If you keep tossing a penny over and over it’s likely to land tails up about 51 percent of the time, because the heads side is slightly heavier, meaning the heads is more likely to end up on the bottom.

We call it paper money, but it's really cloth.  American money is a combination of about 75 percent cotton and 25 percent linen.

Cattle are probably the oldest of all forms of money. Using cattle as money dates back thousands of years.  Some cattle were still used as money in parts of Africa in the middle of the 20th century.

Before the days of paper money, Americans traded animal skins, including deer and elk bucks for goods and services. That’s why we use "buck" to describe money.

The Office of Currency Standards will replace a bill if you can present 51 percent of it. If your cash has been burned, torn or otherwise destroyed, they will help you verify and replace that money. They have a listing of instructions on how to pack damaged money and send it to them -  Office of Currency Standards instructions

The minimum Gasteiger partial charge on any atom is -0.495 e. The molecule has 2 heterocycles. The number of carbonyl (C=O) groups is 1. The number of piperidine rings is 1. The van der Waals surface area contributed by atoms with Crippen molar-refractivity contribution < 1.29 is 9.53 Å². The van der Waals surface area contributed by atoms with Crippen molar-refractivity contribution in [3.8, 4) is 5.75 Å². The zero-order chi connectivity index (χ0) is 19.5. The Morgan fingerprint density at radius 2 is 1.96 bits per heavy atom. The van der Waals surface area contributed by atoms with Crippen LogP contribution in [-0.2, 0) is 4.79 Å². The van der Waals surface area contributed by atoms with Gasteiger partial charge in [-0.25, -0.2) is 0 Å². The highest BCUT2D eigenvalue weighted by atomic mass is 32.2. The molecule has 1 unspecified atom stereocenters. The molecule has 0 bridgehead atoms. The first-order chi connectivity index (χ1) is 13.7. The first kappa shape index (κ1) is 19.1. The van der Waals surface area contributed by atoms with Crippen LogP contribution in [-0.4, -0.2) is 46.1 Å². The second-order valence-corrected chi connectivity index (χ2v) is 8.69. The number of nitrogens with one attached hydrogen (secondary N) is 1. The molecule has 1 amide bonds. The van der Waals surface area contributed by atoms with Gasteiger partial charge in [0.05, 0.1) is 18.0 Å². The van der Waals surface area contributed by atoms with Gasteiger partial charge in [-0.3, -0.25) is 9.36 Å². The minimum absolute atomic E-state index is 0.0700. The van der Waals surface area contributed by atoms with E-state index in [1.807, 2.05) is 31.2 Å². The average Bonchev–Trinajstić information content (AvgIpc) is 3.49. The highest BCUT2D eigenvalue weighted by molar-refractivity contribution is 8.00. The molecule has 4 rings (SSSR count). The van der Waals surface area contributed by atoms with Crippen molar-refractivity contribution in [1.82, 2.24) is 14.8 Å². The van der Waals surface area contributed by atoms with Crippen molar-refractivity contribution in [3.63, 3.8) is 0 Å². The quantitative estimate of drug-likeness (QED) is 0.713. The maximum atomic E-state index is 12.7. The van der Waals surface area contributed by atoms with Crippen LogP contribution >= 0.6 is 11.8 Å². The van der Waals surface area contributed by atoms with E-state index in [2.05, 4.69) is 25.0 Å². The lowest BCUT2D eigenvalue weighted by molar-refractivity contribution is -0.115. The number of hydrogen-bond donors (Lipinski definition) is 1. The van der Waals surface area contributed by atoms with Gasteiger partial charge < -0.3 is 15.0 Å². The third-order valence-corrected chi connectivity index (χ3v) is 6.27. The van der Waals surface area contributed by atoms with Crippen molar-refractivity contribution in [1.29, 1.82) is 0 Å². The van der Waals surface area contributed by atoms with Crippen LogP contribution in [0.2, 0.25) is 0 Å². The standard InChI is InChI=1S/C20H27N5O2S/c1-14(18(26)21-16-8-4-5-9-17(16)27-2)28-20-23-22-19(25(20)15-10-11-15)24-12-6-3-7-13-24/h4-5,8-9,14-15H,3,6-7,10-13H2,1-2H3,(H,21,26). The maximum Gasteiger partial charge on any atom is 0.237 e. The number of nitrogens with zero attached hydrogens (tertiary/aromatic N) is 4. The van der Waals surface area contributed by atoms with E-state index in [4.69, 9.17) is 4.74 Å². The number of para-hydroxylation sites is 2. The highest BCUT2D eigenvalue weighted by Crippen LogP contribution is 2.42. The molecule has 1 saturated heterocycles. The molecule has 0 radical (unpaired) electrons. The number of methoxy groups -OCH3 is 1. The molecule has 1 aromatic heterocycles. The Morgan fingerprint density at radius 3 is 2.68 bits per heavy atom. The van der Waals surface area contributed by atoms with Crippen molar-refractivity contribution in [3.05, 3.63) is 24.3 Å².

It costs 6.7 cents to manufacture a dollar bill or any denomination bill.

A stack of 490 paper bills weighs a pound.  A million dollars in one dollar bills would weigh 2,040.8 pounds.  If you used $100 bills it would weigh only 20.4 pounds and fit in a brief case.

The first paper bills printed in the United States were in denominations of 1 cent, 5 cents, 25 cents, and 50 cents. The government was forced to issue these bills because of the hording of coins during the Civil War. Other denominations followed and were called Greenbacks.

The first ten dollar bills had a large Roman numeral X on the back and they were often called a "Dixie" or a "Sawbuck".  For some the X reminded people of the x in Dixie.  For others the x looked like a sawhorse.  Slang for a sawhorse is “Sawbuck".

SOURCE: usgovinfo.about.com